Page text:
I have a tradition with YiQi that goes back about 12 years from our earnest days as high schoolers desperate to be different and just a little bit eccentric. Through thick and thin, rain and shine, we have gone together to bookstores to wander and read book descriptions to our hearts content.

I've mentioned before that I have a rather guilty pleasure when it comes to cheesy books. As a writer, I should hate them. Screw Danielle Steel and her third grade grammar and large fortune in bestsellers. So what if I haven't even written a book before? I've written loads and loads of other things, and I'm sure I could do better than her if only someone would give me a chance. I mean I think a lot of people would want to read a book about my quirky thoughts and feelings. Right? Of course. Thank you.

But back to Barnes & Noble where YiQi and I entertained ourselves earlier this evening. (You'd think that becuase they pipe in classical guitar music that we'd subconsciously choose to behave in a dignified manner and discuss intellectual subjects like avant-garde cinema or sushi-making. Obviously, we're too sly for that little ploy.)

I was practicing my "Scot-ish broooogue" on a Highlander romance novel and YiQi was finding highly excellent typos in sentences. Somebody actually hyphenated "seldom-seen."

I was morally compelled to buy a book that mentions "nostrils flaring" twice in one sentence (the first reference was direct; the second was sort of implied). I decided I needed something to balance my stupid brain cells with my smart ones, so we went over to the sci-fi/fantasy section.

I had in my mind the kind of book I wanted to read, but was overwhelmed by the selection and frustrated by the necessity of looking at each book's binding to see if the title/binding art was appealing enough to get me to pick it up and look at the back descriptions. This was all YiQi's fault anyway. She forgot to bring me Coraline, which I had planned to read this weekend. :)

I want to make it quite clear that I do have principles as regards fantasy/sci fi, just as I do for romance novels: I don't read Robert Jordan, and I don't read any book whose cover portrays scantily clad women riding dragons.

Maybe I shouldn't lump the two together. Robert Jordan (may he R.I.P.) wasn't so very bad. His adventures just exhausted me. First, they found this one thing or person, I can't even remember. Then they had to spend 200 pages finding some other thing or person. They go to some inn and eat good food and listen to stories. Another 600 pages later and they're still traveling somewhere for no reason. At least Bilbo Baggins was trying to destroy the One Ring the whole time.

Another rule I have for reading sci-fi/fanasy, although less important, is to be sure that I don't have to sound-out more than one word per sentence. Dune broke this rule on multiple occassions, but I already was too invested in the outcome by then to care. I also despise writers who just replace perfectly reasonable nouns with random, madeup ones to sound smart.

E.g.: "in the middle of Kuth fastness of Habrigure" (Seriously. "Fastness" was a noun used on the backcover of a book we read today. However, it could have been a typo for "vastness." It was the same book that hyphenated "seldom-seen.")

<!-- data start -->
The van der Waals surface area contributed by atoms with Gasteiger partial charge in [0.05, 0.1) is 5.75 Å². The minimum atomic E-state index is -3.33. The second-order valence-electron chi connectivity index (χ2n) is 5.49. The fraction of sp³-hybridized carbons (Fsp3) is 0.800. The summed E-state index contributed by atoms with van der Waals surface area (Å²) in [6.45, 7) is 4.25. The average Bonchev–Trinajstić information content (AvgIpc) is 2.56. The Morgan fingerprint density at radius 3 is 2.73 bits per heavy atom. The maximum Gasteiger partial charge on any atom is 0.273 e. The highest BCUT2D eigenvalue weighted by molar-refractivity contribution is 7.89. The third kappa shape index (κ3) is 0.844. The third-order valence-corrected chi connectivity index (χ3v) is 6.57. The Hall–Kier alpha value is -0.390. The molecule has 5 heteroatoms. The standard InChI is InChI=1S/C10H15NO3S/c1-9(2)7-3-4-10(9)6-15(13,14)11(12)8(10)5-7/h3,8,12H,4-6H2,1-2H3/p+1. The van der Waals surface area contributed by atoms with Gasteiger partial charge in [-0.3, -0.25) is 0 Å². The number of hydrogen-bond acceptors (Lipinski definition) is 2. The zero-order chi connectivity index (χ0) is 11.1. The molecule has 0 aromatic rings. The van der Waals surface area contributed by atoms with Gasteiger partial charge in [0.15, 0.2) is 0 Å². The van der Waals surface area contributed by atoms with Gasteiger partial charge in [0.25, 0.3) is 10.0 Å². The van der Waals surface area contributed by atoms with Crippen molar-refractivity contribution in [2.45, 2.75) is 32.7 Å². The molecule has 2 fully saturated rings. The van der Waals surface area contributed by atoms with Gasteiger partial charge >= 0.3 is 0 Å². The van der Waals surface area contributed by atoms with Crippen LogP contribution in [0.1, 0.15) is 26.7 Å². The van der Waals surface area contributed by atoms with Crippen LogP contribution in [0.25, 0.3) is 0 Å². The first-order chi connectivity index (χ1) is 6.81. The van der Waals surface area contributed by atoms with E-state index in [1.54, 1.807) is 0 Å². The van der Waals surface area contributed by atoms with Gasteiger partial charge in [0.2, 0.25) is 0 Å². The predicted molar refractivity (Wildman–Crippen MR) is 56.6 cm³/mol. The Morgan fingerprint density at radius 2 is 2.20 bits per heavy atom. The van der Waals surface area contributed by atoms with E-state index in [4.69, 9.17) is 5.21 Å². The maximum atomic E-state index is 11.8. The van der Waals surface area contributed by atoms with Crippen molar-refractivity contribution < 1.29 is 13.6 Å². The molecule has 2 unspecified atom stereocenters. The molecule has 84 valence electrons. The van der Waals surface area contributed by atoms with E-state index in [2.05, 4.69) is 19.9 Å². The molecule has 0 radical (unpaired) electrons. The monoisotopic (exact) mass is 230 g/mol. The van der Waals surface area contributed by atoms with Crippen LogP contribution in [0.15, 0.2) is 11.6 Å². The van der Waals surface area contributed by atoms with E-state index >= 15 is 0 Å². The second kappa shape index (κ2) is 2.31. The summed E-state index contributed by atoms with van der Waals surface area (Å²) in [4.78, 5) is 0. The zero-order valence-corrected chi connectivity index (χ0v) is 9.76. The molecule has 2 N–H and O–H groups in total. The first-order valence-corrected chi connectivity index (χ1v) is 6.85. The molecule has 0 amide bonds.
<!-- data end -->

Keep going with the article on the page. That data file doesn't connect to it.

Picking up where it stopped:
Since I'm not a prolific sci-fi/fantasy reader, I had little knowledge of authors or series. Too many of the books I picked up had that awful cop-out of getting an author's friends to provide quotes about how great the book is. I hate this. Who the hell is Joe Thomas, author of "The Valiserlaifhg of Kathugurh" anyway?

And why should I take his word for a book's value? After all, if the author can't even get a Publisher's Weekly review for the back, then it can't possibly be worth $8. Yet, this evaluation is complicated by the fact that "Girls With Swords and Magic Powers" book may be the first in a series of 15. Isn't this economic evidence of people liking it? Perhaps, it wouldn't be so bad?

I balk at buying books without knowing whether I'll like them. I also grow very attached to every book I own, whether I like it or not. (I've only thrown away Tender is the Night, and in my opinion, that was an unusually terrible book. For the record, I did not throw out The Old Man and the Sea, even though I could barely finish it for being bored off my bum. Other books I don't need I turn in for credit at a used book store or donate to charity or the library.)

Most of the time, I rely on the library to help me save my bookshelves from further crap infestation. Yet, you can't get good cheesy fiction in the library. Libraries' paperback sections are usually relegated to true crime paperbacks and stories about teenagers with cancer (and of course, my donations).

But, eventually, I found two cheesy books and one semi-smart book, so I suppose I'll be ok. I had to whittle these choices down from five books and I kept finding more along the way. I really am greedy in bookstores. I've decided that when I retire, all I'm going to do all day is hang out at the bookstore and read whatever I want. ::sigh:: It's a lovely dream.


YiQi C. said...

I love the description of Robert Jordan books. Finding one thing, 200 pages later, inn, food, good music, more pages later....

Olga said...

i can't even remember the last time i bought a book....

happy reading!

Cara said...

I'll have to join you in that when we retire! :-)

Ishtar said...

Tender is the Night is bad?? People keep trying to get me to read Jordan. I refuse to read sci fi series that have not yet concluded. Plus, the author is dead.